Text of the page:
There's a short answer here and a long answer.
Short Answer: It isn't special.
Long Answer: Yes and No.
The Local Bubble really isn't so special with regards to where it's placed in the galaxy. Location-wise, it's perched on the inner edge of the Orion Arm, one of the Milky Way's spiral arms. The Orion Arm, too, isn't incredibly special. It's relatively small - it's often referred to as the "Orion Spur" - and near 1/4 of the way out from the galactic center. Not too far away, but not too near. The donut-shaped area 4,000-10,000 parsecs out from the galactic center is, however, sometimes called the Galactic Habitable Zone. In theory. life as we know it could exist quite nicely any where in this area (I should note that the scientific community is divided on whether the Zone is important, with some saying that it is arbitrary).
But let's dive in deeper. Actually, we're in a decent spot in the "Arm." We're on the edge of it - not too near large groups of stars that could effect our system via gravity, or near any supernova candidates. And the "Arm" itself isn't really a spiral arm. It is, as I said earlier, more of a spur, or bulge. There aren't as many stars to watch out for. Also, we're near the corotation circle - i.e., we orbit the galaxy at such a distance that we move at a similar speed to the arms, reducing further the likelihood of crossing them. Is this necessary for life? Nope. But does it help? Oh, yes.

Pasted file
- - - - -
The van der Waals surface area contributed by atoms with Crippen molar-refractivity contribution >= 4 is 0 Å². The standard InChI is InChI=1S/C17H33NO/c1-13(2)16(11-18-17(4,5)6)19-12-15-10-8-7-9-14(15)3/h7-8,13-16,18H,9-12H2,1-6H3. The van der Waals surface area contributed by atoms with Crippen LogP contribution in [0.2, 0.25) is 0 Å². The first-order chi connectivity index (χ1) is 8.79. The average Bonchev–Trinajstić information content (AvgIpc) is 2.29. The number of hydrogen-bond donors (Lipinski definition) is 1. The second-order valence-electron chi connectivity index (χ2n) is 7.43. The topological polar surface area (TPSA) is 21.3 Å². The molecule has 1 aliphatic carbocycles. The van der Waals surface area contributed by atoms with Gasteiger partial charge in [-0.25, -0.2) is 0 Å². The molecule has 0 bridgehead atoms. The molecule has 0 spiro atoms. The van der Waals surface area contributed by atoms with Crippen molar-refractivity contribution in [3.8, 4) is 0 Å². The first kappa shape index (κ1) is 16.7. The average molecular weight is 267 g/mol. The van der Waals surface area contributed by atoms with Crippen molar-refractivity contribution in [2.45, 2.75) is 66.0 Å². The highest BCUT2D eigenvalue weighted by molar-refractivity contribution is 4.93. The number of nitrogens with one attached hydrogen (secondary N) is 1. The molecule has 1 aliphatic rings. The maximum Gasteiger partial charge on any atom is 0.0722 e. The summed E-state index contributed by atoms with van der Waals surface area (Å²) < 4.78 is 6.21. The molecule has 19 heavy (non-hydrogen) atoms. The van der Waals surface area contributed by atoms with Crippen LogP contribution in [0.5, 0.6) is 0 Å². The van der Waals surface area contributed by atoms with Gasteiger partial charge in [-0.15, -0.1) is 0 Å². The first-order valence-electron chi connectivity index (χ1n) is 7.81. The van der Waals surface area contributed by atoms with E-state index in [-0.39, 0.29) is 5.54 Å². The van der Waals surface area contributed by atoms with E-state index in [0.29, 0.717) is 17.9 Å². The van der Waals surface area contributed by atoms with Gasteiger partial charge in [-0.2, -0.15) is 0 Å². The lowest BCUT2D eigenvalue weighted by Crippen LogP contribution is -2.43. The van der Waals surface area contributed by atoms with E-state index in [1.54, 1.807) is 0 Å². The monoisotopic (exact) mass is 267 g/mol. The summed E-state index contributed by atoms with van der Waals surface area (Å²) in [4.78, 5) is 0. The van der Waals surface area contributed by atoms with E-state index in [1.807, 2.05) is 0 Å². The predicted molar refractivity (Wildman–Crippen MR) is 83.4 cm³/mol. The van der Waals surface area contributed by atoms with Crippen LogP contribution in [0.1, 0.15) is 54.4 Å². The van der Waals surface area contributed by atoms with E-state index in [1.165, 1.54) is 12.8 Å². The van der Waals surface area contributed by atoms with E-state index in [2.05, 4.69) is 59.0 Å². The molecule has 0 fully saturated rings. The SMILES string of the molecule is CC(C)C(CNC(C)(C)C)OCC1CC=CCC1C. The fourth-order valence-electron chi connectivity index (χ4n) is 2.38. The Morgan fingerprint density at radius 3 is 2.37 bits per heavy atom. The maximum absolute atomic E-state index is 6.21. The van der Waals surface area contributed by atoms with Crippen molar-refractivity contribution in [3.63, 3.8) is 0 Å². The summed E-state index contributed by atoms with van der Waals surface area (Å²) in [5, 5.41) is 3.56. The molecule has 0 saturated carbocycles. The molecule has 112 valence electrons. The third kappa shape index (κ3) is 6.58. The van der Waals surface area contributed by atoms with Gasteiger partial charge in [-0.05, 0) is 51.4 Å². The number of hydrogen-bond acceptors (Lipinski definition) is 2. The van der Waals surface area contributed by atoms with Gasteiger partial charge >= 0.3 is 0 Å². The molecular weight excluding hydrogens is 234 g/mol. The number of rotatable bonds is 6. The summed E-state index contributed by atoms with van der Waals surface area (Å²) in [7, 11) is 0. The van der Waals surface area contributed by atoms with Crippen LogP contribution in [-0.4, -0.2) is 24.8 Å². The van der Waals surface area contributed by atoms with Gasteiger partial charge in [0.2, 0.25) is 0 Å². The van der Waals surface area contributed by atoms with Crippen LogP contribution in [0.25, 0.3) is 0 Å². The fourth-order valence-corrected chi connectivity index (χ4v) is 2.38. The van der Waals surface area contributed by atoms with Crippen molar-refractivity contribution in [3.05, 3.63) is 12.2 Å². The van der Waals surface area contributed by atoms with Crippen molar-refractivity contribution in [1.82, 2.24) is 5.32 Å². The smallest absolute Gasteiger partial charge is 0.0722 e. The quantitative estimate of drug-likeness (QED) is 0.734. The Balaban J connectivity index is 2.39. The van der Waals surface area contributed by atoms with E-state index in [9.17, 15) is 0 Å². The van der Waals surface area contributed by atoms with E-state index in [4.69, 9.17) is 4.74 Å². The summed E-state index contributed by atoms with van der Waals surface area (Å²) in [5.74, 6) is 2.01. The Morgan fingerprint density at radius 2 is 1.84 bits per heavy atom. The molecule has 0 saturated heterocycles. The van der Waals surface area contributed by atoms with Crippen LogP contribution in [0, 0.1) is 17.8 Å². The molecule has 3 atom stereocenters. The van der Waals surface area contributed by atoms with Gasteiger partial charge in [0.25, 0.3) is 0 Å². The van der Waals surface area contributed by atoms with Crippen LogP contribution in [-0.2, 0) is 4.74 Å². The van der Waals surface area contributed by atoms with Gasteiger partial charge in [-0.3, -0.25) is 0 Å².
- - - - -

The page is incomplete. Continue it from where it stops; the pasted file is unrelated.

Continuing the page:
There are, of course, other factors that make this area a nice spot: No black holes nearby, gamma-ray bursts, etc. But could life survive elsewhere? Yep. These same characteristics can be found in many other places in the galaxy - and life can probably survive in even more dangerous spots.
By the way, I'd avoid using the term "nebula". Technically, we're not in one, or anywhere near one. The term can refer to a multitude of objects - planet-forming areas, "clouds" surrounding white dwarfs, and other rather photogenic places - none of which we inhabit.
I hope this helps.